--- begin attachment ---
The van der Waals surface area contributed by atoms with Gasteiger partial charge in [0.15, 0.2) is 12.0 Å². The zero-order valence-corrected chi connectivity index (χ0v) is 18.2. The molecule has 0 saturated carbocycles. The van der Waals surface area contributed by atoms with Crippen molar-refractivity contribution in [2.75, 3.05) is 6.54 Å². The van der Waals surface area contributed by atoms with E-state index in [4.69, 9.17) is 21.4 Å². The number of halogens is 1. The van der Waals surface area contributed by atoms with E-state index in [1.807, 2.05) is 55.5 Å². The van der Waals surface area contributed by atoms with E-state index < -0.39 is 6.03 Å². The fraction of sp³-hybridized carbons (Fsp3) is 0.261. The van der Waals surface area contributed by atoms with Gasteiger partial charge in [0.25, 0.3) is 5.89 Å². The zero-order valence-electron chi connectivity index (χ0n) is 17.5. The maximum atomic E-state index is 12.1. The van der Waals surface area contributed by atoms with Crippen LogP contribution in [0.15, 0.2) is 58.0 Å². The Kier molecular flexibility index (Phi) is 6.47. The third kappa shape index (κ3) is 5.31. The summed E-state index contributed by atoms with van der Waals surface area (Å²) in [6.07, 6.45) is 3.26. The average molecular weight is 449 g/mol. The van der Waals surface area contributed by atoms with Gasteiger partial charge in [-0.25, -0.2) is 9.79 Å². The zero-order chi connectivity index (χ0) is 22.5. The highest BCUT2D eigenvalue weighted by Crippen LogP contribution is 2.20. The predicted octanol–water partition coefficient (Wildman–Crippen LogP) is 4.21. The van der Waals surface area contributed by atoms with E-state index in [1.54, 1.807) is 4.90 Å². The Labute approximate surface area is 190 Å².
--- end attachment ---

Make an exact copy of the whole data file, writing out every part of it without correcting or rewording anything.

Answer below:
The van der Waals surface area contributed by atoms with Gasteiger partial charge in [0.15, 0.2) is 12.0 Å². The zero-order valence-corrected chi connectivity index (χ0v) is 18.2. The molecule has 0 saturated carbocycles. The van der Waals surface area contributed by atoms with Crippen molar-refractivity contribution in [2.75, 3.05) is 6.54 Å². The van der Waals surface area contributed by atoms with E-state index in [4.69, 9.17) is 21.4 Å². The number of halogens is 1. The van der Waals surface area contributed by atoms with E-state index in [1.807, 2.05) is 55.5 Å². The van der Waals surface area contributed by atoms with E-state index < -0.39 is 6.03 Å². The fraction of sp³-hybridized carbons (Fsp3) is 0.261. The van der Waals surface area contributed by atoms with Gasteiger partial charge in [0.25, 0.3) is 5.89 Å². The zero-order valence-electron chi connectivity index (χ0n) is 17.5. The maximum atomic E-state index is 12.1. The van der Waals surface area contributed by atoms with Crippen LogP contribution in [0.15, 0.2) is 58.0 Å². The Kier molecular flexibility index (Phi) is 6.47. The third kappa shape index (κ3) is 5.31. The summed E-state index contributed by atoms with van der Waals surface area (Å²) in [6.07, 6.45) is 3.26. The average molecular weight is 449 g/mol. The van der Waals surface area contributed by atoms with Gasteiger partial charge in [-0.25, -0.2) is 9.79 Å². The zero-order chi connectivity index (χ0) is 22.5. The highest BCUT2D eigenvalue weighted by Crippen LogP contribution is 2.20. The predicted octanol–water partition coefficient (Wildman–Crippen LogP) is 4.21. The van der Waals surface area contributed by atoms with E-state index in [1.54, 1.807) is 4.90 Å². The Labute approximate surface area is 190 Å².